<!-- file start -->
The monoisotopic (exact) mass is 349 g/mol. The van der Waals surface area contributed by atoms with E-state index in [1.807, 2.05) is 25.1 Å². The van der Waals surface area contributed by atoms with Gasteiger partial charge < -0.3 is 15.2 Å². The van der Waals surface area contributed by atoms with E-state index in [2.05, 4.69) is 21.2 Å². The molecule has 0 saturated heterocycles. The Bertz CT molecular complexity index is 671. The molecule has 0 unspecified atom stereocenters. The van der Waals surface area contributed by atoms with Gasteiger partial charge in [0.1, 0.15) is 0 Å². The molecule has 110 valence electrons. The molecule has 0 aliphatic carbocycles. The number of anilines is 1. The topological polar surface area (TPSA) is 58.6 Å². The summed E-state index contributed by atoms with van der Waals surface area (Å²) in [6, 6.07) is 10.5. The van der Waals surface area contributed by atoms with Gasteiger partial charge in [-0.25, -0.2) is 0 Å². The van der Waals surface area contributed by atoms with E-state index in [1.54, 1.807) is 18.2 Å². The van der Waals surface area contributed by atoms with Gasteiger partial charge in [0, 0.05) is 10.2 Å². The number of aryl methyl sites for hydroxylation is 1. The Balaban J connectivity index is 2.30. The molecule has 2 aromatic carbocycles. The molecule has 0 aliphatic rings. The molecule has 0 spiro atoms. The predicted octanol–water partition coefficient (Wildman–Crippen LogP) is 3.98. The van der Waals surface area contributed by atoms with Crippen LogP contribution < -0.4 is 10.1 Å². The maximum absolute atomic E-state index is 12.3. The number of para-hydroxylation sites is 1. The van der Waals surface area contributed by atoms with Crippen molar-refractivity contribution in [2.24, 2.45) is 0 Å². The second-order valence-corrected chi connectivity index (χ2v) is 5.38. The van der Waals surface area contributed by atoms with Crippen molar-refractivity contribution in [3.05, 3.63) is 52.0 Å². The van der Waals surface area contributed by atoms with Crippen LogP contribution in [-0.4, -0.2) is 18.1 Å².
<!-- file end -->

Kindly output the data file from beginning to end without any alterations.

The monoisotopic (exact) mass is 349 g/mol. The van der Waals surface area contributed by atoms with E-state index in [1.807, 2.05) is 25.1 Å². The van der Waals surface area contributed by atoms with Gasteiger partial charge < -0.3 is 15.2 Å². The van der Waals surface area contributed by atoms with E-state index in [2.05, 4.69) is 21.2 Å². The molecule has 0 saturated heterocycles. The Bertz CT molecular complexity index is 671. The molecule has 0 unspecified atom stereocenters. The van der Waals surface area contributed by atoms with Gasteiger partial charge in [0.1, 0.15) is 0 Å². The molecule has 110 valence electrons. The molecule has 0 aliphatic carbocycles. The number of anilines is 1. The topological polar surface area (TPSA) is 58.6 Å². The summed E-state index contributed by atoms with van der Waals surface area (Å²) in [6, 6.07) is 10.5. The van der Waals surface area contributed by atoms with Gasteiger partial charge in [-0.25, -0.2) is 0 Å². The van der Waals surface area contributed by atoms with E-state index in [1.54, 1.807) is 18.2 Å². The van der Waals surface area contributed by atoms with Gasteiger partial charge in [0, 0.05) is 10.2 Å². The number of aryl methyl sites for hydroxylation is 1. The Balaban J connectivity index is 2.30. The molecule has 2 aromatic carbocycles. The molecule has 0 aliphatic rings. The molecule has 0 spiro atoms. The predicted octanol–water partition coefficient (Wildman–Crippen LogP) is 3.98. The van der Waals surface area contributed by atoms with Crippen LogP contribution < -0.4 is 10.1 Å². The maximum absolute atomic E-state index is 12.3. The number of para-hydroxylation sites is 1. The van der Waals surface area contributed by atoms with Crippen molar-refractivity contribution in [2.24, 2.45) is 0 Å². The second-order valence-corrected chi connectivity index (χ2v) is 5.38. The van der Waals surface area contributed by atoms with Crippen molar-refractivity contribution in [3.05, 3.63) is 52.0 Å². The van der Waals surface area contributed by atoms with Crippen LogP contribution in [-0.4, -0.2) is 18.1 Å².